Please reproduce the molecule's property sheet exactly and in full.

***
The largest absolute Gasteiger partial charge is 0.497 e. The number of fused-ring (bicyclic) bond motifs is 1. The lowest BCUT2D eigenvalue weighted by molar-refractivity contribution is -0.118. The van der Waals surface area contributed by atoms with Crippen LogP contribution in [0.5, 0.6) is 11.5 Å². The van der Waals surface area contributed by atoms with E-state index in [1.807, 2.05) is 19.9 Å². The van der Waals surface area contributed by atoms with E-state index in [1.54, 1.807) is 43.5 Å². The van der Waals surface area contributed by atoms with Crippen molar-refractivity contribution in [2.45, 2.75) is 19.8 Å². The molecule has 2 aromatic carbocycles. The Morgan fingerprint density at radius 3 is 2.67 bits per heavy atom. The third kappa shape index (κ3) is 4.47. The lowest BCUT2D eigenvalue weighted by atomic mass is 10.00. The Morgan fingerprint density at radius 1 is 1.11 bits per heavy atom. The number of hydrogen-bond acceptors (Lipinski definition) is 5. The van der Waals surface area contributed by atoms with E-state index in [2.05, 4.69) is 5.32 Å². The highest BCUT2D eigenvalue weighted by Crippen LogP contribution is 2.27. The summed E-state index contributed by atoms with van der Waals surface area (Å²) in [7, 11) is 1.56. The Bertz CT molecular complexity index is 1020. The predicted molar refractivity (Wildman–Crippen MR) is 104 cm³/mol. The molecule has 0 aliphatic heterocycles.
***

The largest absolute Gasteiger partial charge is 0.497 e. The number of fused-ring (bicyclic) bond motifs is 1. The lowest BCUT2D eigenvalue weighted by molar-refractivity contribution is -0.118. The van der Waals surface area contributed by atoms with Crippen LogP contribution in [0.5, 0.6) is 11.5 Å². The van der Waals surface area contributed by atoms with E-state index in [1.807, 2.05) is 19.9 Å². The van der Waals surface area contributed by atoms with E-state index in [1.54, 1.807) is 43.5 Å². The van der Waals surface area contributed by atoms with Crippen molar-refractivity contribution in [2.45, 2.75) is 19.8 Å². The molecule has 2 aromatic carbocycles. The Morgan fingerprint density at radius 3 is 2.67 bits per heavy atom. The third kappa shape index (κ3) is 4.47. The lowest BCUT2D eigenvalue weighted by atomic mass is 10.00. The Morgan fingerprint density at radius 1 is 1.11 bits per heavy atom. The number of hydrogen-bond acceptors (Lipinski definition) is 5. The van der Waals surface area contributed by atoms with E-state index in [2.05, 4.69) is 5.32 Å². The highest BCUT2D eigenvalue weighted by Crippen LogP contribution is 2.27. The summed E-state index contributed by atoms with van der Waals surface area (Å²) in [7, 11) is 1.56. The Bertz CT molecular complexity index is 1020. The predicted molar refractivity (Wildman–Crippen MR) is 104 cm³/mol. The molecule has 0 aliphatic heterocycles.